Content on this page requires a newer version of Adobe Flash Player.

Get Adobe Flash player

Welcome to London, is able to give you affordable quality comfortable clean accommodation either a flat or house share or self contained flats and studios which are located within
5 minutes walk from Barking tube station.

Barking is a suburb of London which is on the east side of London. Barking is currently going through an exciting regeneration program in preperation for the Olympics in 2012.

Barking Town Quay

Barking has been associated with fishing since the 1300s but it was only in the Victorian period that the industry suddenly developed. The owner of a small fleet called Samuel Hewett decided to keep his boats at sea longer than most other people. His increased catch was regularly ferried to Billingsgate Market by special fast boats.

To preserve the fish, ice was used for the first time and a great ice-house was built in Barking.
Other fishermen adopted the new practices and between the 1820s and the 1850s the number of fishing vessels in Barking increased from 70 to 220.

The town became dangerously dependant on fishing. By the 1850s Barking was full of fishermen, shipwrights, mast makers, sail makers, ships chandlers, water keg makers, pork cask makers, net makers, knitters, waterproof clothing and boot makers and ships biscuits bakers.

In the late 1850s a new dock opened at Grimsby in Lincolnshire and began to attract Barking fishermen. In 1862 the Hewett's fleet moved closer to the fishing grounds and relocated to Gorleston in Suffolk. Within a few years almost all the fishermen and the people that worked with them had left the town.

Old Barking
St Margaret's Church and the Abbey Curfew Tower The railway station. Barking Main Street
Barking Abbey

Today only the ruins remain of this once great Abbey together with the Curfew Tower alongside the surviving St Margaret's Parish Church. Recent archaeological excavations have revealed some of the remains of the first abbey of Erkenwald. Jewellery, carved bone, pottery, gold thread and glass making show have now made Barking Abbey into one of the most important religious archaeological sites in Europe today. According to Bede, the first Barking Abbey was founded by St Erkenwald in AD 666 for his sister St Ethelburga.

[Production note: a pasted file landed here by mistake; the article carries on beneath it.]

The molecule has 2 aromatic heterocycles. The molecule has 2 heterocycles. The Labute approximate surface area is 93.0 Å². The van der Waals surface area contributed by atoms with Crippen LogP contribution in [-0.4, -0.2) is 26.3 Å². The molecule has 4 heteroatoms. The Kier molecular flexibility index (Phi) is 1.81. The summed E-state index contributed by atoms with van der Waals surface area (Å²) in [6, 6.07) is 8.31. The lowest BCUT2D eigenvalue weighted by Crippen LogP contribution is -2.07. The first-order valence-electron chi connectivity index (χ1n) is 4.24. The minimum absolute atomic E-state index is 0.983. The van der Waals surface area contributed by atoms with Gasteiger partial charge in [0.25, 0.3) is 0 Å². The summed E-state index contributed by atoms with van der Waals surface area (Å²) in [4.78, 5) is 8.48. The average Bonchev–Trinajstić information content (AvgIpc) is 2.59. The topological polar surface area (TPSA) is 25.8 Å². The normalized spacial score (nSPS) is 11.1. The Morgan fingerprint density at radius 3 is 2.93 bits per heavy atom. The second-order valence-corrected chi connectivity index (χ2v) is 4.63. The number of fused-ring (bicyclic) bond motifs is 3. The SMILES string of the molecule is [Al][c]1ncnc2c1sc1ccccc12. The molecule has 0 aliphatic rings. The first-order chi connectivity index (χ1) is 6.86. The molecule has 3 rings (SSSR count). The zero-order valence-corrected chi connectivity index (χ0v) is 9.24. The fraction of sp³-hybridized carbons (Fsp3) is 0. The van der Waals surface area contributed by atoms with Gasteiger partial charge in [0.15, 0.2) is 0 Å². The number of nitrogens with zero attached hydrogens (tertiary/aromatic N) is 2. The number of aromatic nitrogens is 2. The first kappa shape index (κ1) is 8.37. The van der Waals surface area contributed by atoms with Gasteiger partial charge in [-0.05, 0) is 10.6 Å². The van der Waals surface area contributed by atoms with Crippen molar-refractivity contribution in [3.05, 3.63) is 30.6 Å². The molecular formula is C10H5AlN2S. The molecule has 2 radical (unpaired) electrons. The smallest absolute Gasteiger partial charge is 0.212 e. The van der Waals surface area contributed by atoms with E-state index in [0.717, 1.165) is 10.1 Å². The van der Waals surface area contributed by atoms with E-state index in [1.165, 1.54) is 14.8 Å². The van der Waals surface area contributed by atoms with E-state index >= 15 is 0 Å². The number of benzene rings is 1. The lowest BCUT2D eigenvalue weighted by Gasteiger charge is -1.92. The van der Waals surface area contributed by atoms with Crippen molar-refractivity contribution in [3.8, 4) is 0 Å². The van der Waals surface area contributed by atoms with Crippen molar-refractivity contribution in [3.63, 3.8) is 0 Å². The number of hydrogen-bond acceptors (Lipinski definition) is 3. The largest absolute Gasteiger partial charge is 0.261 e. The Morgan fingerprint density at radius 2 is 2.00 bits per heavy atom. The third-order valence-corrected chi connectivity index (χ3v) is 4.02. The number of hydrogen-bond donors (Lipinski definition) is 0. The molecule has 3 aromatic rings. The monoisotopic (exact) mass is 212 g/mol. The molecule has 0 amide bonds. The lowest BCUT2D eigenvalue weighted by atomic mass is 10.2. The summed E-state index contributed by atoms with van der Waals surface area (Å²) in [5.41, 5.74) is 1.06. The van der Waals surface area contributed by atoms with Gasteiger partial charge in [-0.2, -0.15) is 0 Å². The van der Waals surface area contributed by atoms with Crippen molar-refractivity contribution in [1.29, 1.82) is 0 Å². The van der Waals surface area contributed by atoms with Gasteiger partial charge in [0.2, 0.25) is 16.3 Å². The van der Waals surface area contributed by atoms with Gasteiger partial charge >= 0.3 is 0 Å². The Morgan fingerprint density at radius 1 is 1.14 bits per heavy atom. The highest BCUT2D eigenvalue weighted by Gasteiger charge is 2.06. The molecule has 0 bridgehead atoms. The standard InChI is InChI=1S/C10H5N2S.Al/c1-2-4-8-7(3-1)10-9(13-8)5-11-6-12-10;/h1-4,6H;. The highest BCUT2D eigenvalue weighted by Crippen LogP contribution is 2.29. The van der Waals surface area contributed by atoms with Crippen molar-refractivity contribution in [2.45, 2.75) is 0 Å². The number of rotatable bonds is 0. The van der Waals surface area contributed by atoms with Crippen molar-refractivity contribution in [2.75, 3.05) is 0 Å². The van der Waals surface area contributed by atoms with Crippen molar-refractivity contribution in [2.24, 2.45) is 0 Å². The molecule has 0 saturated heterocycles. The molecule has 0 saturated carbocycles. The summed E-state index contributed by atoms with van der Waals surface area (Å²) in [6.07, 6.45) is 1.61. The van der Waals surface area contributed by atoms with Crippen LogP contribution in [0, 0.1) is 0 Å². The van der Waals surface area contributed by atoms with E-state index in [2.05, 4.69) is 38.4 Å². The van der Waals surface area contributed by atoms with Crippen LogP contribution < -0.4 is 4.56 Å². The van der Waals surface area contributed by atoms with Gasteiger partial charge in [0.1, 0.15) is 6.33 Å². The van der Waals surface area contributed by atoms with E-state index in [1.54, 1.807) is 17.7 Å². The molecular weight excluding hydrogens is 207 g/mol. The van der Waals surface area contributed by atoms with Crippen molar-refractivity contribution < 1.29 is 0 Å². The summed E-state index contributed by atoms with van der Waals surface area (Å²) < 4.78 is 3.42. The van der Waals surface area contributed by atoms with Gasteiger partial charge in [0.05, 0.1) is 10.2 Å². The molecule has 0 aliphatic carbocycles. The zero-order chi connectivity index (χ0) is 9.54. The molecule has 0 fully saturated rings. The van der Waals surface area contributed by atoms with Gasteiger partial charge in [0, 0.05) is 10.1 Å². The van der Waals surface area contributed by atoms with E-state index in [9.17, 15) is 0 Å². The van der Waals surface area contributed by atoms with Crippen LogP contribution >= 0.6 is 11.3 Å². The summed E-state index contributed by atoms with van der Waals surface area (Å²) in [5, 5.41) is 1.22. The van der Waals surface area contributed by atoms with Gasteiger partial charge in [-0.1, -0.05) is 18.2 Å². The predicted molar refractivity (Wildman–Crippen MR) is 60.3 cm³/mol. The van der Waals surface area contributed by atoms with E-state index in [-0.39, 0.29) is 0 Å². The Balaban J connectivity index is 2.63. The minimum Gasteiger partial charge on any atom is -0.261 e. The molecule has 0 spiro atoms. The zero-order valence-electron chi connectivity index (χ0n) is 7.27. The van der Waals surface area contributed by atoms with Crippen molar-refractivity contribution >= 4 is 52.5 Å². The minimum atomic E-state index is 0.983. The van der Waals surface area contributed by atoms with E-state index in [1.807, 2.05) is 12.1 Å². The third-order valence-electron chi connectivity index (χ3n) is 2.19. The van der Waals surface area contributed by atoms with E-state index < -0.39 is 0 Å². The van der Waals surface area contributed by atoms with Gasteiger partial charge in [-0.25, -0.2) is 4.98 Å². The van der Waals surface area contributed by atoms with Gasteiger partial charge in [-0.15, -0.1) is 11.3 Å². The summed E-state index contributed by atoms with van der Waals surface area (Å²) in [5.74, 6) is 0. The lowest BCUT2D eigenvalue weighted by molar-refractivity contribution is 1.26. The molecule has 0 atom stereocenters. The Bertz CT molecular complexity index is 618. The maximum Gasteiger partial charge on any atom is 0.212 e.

The first Abbey was a missionary centre and was destroyed by the Vikings in 870. 100 years later the Abbey was re-founded as a Royal foundation. This allowed the King to nominate each new abbess on the death of the old. The Abbey became a suitable place for members of the royal family to stay, and in 1066 the first Norman King, William I spent his first New Year since the Conquest here. Under royal patronage, queens, princesses and members of the nobility all became abbesses.

In 1541 the Abbey was dissolved by order of King Henry VIII. The nuns were pensioned off and the buildings soon demolished.
For almost 400 years the Abbey site was used as a quarry and a farm. Early in 1911 an excavation was carried out jointly by the Town Council and the Morant Club under Sir Alfred Clapham. Remains of the walls of the Abbey church were left exposed to view and the lines of the cloister out in 1966, 1971, and from 1984 onwards. In 1910 the ruins of the main Abbey church were excavated and became a small park. On 5 May 1975, the Abbey site, St Margaret's churchyard and their environs were officially opened as a conservation area.

Barking Dog Bar   Spotted Dog Bar   Nando's Bar
Barking Dog Pub for cheap food The spotted Dog pub, more trendy... Nando's Restaurant is a family business which has has been established by Jan and Catherine for over 15 years. If you want more information please CLICK HERE to E mail Catherine or you can phone her on the numbers below.

Mobile 0044 (0) 7710 242420 - Mobile 0044 (0) 7894 554365 - Phone 0044 (0) 207 859 4148 - Fax 0044 (0) 870 7624278

If you are dialling from outside the UK leave out the (0)
London Short Lets